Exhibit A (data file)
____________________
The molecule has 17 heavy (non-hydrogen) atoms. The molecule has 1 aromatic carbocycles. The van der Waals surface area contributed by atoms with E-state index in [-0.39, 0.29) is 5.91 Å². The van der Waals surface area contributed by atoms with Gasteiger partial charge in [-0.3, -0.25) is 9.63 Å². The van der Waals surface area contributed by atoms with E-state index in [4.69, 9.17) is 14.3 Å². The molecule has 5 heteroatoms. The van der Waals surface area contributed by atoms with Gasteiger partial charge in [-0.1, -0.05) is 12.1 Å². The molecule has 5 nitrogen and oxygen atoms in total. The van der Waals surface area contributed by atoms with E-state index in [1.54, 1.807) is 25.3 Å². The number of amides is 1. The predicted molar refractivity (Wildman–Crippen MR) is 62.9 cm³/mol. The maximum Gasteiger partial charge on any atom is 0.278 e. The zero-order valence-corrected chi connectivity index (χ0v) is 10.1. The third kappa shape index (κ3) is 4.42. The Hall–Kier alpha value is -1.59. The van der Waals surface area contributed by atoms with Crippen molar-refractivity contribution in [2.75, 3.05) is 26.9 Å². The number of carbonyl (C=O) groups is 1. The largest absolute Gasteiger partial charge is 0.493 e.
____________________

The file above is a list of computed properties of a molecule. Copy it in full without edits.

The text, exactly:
The molecule has 17 heavy (non-hydrogen) atoms. The molecule has 1 aromatic carbocycles. The van der Waals surface area contributed by atoms with E-state index in [-0.39, 0.29) is 5.91 Å². The van der Waals surface area contributed by atoms with Gasteiger partial charge in [-0.3, -0.25) is 9.63 Å². The van der Waals surface area contributed by atoms with E-state index in [4.69, 9.17) is 14.3 Å². The molecule has 5 heteroatoms. The van der Waals surface area contributed by atoms with Gasteiger partial charge in [-0.1, -0.05) is 12.1 Å². The molecule has 5 nitrogen and oxygen atoms in total. The van der Waals surface area contributed by atoms with E-state index in [1.54, 1.807) is 25.3 Å². The number of amides is 1. The predicted molar refractivity (Wildman–Crippen MR) is 62.9 cm³/mol. The maximum Gasteiger partial charge on any atom is 0.278 e. The zero-order valence-corrected chi connectivity index (χ0v) is 10.1. The third kappa shape index (κ3) is 4.42. The Hall–Kier alpha value is -1.59. The van der Waals surface area contributed by atoms with Crippen molar-refractivity contribution in [2.75, 3.05) is 26.9 Å². The number of carbonyl (C=O) groups is 1. The largest absolute Gasteiger partial charge is 0.493 e.